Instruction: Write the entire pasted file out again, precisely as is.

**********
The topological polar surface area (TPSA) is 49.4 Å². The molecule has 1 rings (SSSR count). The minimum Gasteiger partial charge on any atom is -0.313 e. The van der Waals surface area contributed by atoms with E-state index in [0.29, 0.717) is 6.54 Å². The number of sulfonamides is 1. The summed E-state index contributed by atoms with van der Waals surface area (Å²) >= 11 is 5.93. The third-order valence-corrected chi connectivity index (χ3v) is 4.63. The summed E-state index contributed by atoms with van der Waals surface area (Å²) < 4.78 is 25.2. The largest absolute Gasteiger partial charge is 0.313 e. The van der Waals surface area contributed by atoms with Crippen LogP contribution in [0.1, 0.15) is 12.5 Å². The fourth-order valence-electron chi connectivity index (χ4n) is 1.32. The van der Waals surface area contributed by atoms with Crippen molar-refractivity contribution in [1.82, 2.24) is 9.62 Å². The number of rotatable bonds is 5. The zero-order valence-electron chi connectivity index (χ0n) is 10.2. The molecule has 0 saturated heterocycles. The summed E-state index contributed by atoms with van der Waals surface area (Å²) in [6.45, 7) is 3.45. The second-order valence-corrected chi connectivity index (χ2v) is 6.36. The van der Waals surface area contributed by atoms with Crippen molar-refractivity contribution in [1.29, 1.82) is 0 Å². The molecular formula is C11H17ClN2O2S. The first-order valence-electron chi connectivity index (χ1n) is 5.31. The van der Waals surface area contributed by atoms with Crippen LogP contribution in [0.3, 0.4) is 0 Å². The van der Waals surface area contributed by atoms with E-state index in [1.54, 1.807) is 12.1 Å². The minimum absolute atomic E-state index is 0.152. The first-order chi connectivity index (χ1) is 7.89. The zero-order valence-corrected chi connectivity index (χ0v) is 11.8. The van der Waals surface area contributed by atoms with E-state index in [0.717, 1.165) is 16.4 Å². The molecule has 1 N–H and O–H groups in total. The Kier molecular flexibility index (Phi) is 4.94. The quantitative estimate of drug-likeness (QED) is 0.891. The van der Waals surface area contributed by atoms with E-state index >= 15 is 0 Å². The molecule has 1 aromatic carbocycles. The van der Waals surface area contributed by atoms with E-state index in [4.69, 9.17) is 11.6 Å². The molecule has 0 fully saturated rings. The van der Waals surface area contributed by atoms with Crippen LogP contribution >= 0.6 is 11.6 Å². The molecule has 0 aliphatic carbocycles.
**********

The topological polar surface area (TPSA) is 49.4 Å². The molecule has 1 rings (SSSR count). The minimum Gasteiger partial charge on any atom is -0.313 e. The van der Waals surface area contributed by atoms with E-state index in [0.29, 0.717) is 6.54 Å². The number of sulfonamides is 1. The summed E-state index contributed by atoms with van der Waals surface area (Å²) >= 11 is 5.93. The third-order valence-corrected chi connectivity index (χ3v) is 4.63. The summed E-state index contributed by atoms with van der Waals surface area (Å²) < 4.78 is 25.2. The largest absolute Gasteiger partial charge is 0.313 e. The van der Waals surface area contributed by atoms with Crippen LogP contribution in [0.1, 0.15) is 12.5 Å². The fourth-order valence-electron chi connectivity index (χ4n) is 1.32. The van der Waals surface area contributed by atoms with Crippen molar-refractivity contribution in [1.82, 2.24) is 9.62 Å². The number of rotatable bonds is 5. The zero-order valence-electron chi connectivity index (χ0n) is 10.2. The molecule has 0 saturated heterocycles. The summed E-state index contributed by atoms with van der Waals surface area (Å²) in [6.45, 7) is 3.45. The second-order valence-corrected chi connectivity index (χ2v) is 6.36. The van der Waals surface area contributed by atoms with Crippen molar-refractivity contribution in [1.29, 1.82) is 0 Å². The molecular formula is C11H17ClN2O2S. The first-order valence-electron chi connectivity index (χ1n) is 5.31. The van der Waals surface area contributed by atoms with Crippen LogP contribution in [0.3, 0.4) is 0 Å². The van der Waals surface area contributed by atoms with E-state index in [1.54, 1.807) is 12.1 Å². The minimum absolute atomic E-state index is 0.152. The first-order chi connectivity index (χ1) is 7.89. The zero-order valence-corrected chi connectivity index (χ0v) is 11.8. The van der Waals surface area contributed by atoms with E-state index in [0.717, 1.165) is 16.4 Å². The molecule has 1 N–H and O–H groups in total. The Kier molecular flexibility index (Phi) is 4.94. The quantitative estimate of drug-likeness (QED) is 0.891. The van der Waals surface area contributed by atoms with E-state index >= 15 is 0 Å². The molecule has 1 aromatic carbocycles. The van der Waals surface area contributed by atoms with E-state index in [4.69, 9.17) is 11.6 Å². The molecule has 0 fully saturated rings. The van der Waals surface area contributed by atoms with Crippen LogP contribution >= 0.6 is 11.6 Å². The molecule has 0 aliphatic carbocycles.